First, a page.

changing leaves, or rent a kayak and take in the scenery from the water.
When to Go: Peak fall colors generally pop up around mid-October. Check the region's leaf status on MaineFoliage.com.
Lyndon B. Johnson National Historical Park, Texas
You might be surprised to learn that the Texas Hill Country is a
prime place for leaf peeping down south. Head to Lyndon B. Johnson
National Historical Park, where you can get a side of American history
with your foliage. The park is home to the LBJ Ranch (also known as the
Texas White House), which is surrounded by wild brush country. Here,
sumacs, oaks, and haw hollies become awash with intense fall hues during
When to Go: You'll likely find the best foliage from mid-October through November.
Mammoth Cave National Park, Kentucky
This park's famed cave system—more than 400 square miles of explored
underground caverns that make up the world's longest—is the reason most
visitors make the trip. But don't overlook the scenery aboveground.
Forests of oaks, hickories, gum trees, and dogwoods on rolling Kentucky
hills become a mosaic of fall colors this time of year.
When to Go: Check KentuckyTourism.com for updates.
Sleeping Bear Dunes National Lakeshore, Michigan
We love the sweeping views of water and the eyeful of beautiful fall
colors that Sleeping Bear's sky-high dunes afford during this time of
year. Visitors can get even better views from the air: Board a
helicopter or hot-air balloon and view fall foliage on an aerial tour.
When to Go: You'll find peak colors in the region from mid-September through early October. Check Michigan.org's Fall Color Map to see the status of local foliage.
Valley Forge National Historical Park, Pennsylvania
Just a short drive from Philadelphia, Valley Forge is the site where
General Washington and his Continental Army camped during the
Revolutionary War. Here, visitors can learn about life in the 18th
century as well as explore an expanse of lush parkland, including more
than 3,000 acres of grassland, wetland, and deciduous forest, which
become awash with rich colors in autumn.
When to Go: Weekly foliage reports are posted on Pennsylvania's official tourism website.
Great Smoky Mountains National Park, North Carolina and Tennessee
There are about 100 native tree species in America's most-visited
national park, most of which turn kaleidoscopic come fall. Changing
leaves are complemented by autumn wildflowers: delicate asters and other
varieties furnish pops of color.
When to Go: Get weekly reports on the state of local foliage on the National Park Service website.
Shenandoah National Park, Virginia
Since Shenandoah's more than 300 square miles of parkland are so
heavily forested, it's a gorgeous place to be when the seasons change.
Look for oak and chestnut trees, which are abundant in the park, as well
as splashes of autumn pigment from sassafras, sumac, and poison ivy.
(Yes, poison ivy leaves change color in the fall. Just don't get too
When to Go: Take a peek at the park's Mountain View Webcam
for a real-time look at the changing leaves. Expect the best colors in
mid-October in more elevated parts of the park and late October to early
November in more low-lying areas.
Glacier National Park, Montana
Fall foliage in this enormous, wild expanse of alpine forests and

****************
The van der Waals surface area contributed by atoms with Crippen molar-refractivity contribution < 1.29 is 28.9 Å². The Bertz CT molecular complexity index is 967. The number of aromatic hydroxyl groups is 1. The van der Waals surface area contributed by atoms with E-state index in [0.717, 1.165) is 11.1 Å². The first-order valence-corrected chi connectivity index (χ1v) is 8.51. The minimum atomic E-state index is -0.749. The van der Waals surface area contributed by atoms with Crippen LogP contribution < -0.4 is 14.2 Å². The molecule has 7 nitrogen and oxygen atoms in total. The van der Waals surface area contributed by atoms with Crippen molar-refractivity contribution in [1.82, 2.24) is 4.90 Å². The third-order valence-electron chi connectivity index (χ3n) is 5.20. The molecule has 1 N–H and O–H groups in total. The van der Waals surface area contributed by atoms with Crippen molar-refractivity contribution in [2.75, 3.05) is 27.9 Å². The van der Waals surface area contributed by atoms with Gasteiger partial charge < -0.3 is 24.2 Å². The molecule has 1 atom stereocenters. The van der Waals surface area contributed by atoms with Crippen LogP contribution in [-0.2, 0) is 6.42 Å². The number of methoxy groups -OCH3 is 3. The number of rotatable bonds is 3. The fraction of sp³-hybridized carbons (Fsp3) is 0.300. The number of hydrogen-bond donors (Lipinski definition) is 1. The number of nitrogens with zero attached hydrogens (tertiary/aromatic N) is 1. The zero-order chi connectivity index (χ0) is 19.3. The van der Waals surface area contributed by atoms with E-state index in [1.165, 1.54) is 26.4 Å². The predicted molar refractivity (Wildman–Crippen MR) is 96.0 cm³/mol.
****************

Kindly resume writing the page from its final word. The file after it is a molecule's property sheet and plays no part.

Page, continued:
Rocky Mountains in Montana is quite the sight. But fall is a wonderful
time to visit if you want to see wildlife, too. The National Park Service website
says that there are fewer people in the park and more animals—including
grizzlies, wolves, and eagles—out and about during autumn.
When to Go: Peak fall colors generally appear at the end of September and beginning of October.
Zion National Park, Utah
Zion National Park's jaw-dropping sky-high cliffs provide the perfect
points for seeing miles of mesas and forested land decked out in reds,
oranges, and golds. Climb to the top of Zion's massive sandstone cliffs
to get sweeping bird's-eye views of the autumn scenery.
When to Go: Zion shows its best colors in late October.
Harpers Ferry National Historical Park, Maryland, Virginia, and West Virginia
Peep the leaves in well-tread Harpers Ferry, where 70 percent of the
land is covered with forest. Fun fall activities sweeten the deal:
Visitors can explore living-history museums on Shenandoah Street or make traditional 19th-century tin housewares using period tools.
When to Go: Follow Harpers Ferry on Facebook for the latest foliage updates. According to the page, the leaves are already beginning to change.
Cuyahoga Valley National Park, Ohio
Close to Cleveland and hugging the winding Cuyahoga River, this
national park is a Midwestern sanctuary for fall foliage seekers.
There's so much to do: Hike along more than 125 miles of trails, take
part in an EarthCaching
adventure, or go bird-watching (look out for the bald eagles). One of
the most relaxing ways to enjoy the fall colors is to hop onboard the Cuyahoga Valley Scenic Railroad, which rolls through the park past lush woods, meadows, the Cuyahoga River, and historical small towns.
When to Go: The best colors flourish in mid-October. Check the Fall Color Report for real-time updates.
Yellowstone and Grand Teton National Parks, Wyoming
These parks are so close that they almost touch, and they offer
amazing autumn colors against a backdrop of snowcapped mountains,
waterfalls, forests, and lakes that reflect the changing leaves. Hikes,
horseback rides, and ranger-led treks are fabulous ways to see the
foliage. Or get a bird's-eye view with a hot-air balloon ride or a trip on the Jackson Hole Aerial Tram.
When to Go: Head to Wyoming in September and early October to see the foliage. Read more on the Wyoming Office of Tourism website.
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This article was originally published by SmarterTravel under the title 13 Best National Parks to See in the Fall.
Follow Caroline Costello on Google+ or email her at at email@example.com.